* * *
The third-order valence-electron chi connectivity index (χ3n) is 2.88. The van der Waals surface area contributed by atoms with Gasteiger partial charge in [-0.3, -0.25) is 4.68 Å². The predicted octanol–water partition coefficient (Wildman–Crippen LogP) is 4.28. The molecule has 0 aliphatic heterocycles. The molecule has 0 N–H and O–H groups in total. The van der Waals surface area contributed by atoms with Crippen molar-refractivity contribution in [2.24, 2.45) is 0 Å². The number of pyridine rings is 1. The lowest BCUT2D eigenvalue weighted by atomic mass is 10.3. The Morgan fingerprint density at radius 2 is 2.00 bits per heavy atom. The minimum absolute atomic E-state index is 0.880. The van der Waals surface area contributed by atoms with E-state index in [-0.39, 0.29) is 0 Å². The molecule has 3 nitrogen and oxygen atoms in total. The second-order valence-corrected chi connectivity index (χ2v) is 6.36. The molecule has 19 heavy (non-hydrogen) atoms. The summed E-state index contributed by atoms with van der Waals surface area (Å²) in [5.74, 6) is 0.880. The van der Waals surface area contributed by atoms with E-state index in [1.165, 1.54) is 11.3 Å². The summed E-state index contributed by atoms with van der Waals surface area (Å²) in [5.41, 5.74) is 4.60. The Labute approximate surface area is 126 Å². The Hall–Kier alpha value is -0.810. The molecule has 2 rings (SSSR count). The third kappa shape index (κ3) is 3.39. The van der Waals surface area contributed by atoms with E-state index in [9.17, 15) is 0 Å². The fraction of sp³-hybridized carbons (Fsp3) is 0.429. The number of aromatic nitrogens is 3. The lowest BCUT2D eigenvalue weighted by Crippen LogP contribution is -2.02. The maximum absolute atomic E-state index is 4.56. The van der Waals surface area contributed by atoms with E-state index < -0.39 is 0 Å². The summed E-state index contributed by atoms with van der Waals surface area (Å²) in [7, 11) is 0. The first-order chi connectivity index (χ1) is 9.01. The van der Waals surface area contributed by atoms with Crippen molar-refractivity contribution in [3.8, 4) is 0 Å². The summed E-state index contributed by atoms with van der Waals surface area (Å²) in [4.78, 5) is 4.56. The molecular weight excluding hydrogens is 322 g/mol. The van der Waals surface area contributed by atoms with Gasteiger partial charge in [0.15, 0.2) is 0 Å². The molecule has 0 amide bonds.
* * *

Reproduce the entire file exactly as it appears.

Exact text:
The third-order valence-electron chi connectivity index (χ3n) is 2.88. The van der Waals surface area contributed by atoms with Gasteiger partial charge in [-0.3, -0.25) is 4.68 Å². The predicted octanol–water partition coefficient (Wildman–Crippen LogP) is 4.28. The molecule has 0 aliphatic heterocycles. The molecule has 0 N–H and O–H groups in total. The van der Waals surface area contributed by atoms with Crippen molar-refractivity contribution in [2.24, 2.45) is 0 Å². The number of pyridine rings is 1. The lowest BCUT2D eigenvalue weighted by atomic mass is 10.3. The Morgan fingerprint density at radius 2 is 2.00 bits per heavy atom. The minimum absolute atomic E-state index is 0.880. The van der Waals surface area contributed by atoms with E-state index in [-0.39, 0.29) is 0 Å². The molecule has 3 nitrogen and oxygen atoms in total. The second-order valence-corrected chi connectivity index (χ2v) is 6.36. The molecule has 19 heavy (non-hydrogen) atoms. The summed E-state index contributed by atoms with van der Waals surface area (Å²) in [5.74, 6) is 0.880. The van der Waals surface area contributed by atoms with E-state index in [1.165, 1.54) is 11.3 Å². The summed E-state index contributed by atoms with van der Waals surface area (Å²) in [5.41, 5.74) is 4.60. The Labute approximate surface area is 126 Å². The Hall–Kier alpha value is -0.810. The molecule has 2 rings (SSSR count). The third kappa shape index (κ3) is 3.39. The van der Waals surface area contributed by atoms with E-state index in [9.17, 15) is 0 Å². The fraction of sp³-hybridized carbons (Fsp3) is 0.429. The number of aromatic nitrogens is 3. The lowest BCUT2D eigenvalue weighted by Crippen LogP contribution is -2.02. The maximum absolute atomic E-state index is 4.56. The van der Waals surface area contributed by atoms with E-state index < -0.39 is 0 Å². The summed E-state index contributed by atoms with van der Waals surface area (Å²) in [7, 11) is 0. The first-order chi connectivity index (χ1) is 9.01. The van der Waals surface area contributed by atoms with Crippen molar-refractivity contribution in [3.8, 4) is 0 Å². The summed E-state index contributed by atoms with van der Waals surface area (Å²) in [4.78, 5) is 4.56. The molecular weight excluding hydrogens is 322 g/mol. The van der Waals surface area contributed by atoms with Gasteiger partial charge in [0.15, 0.2) is 0 Å². The molecule has 0 amide bonds.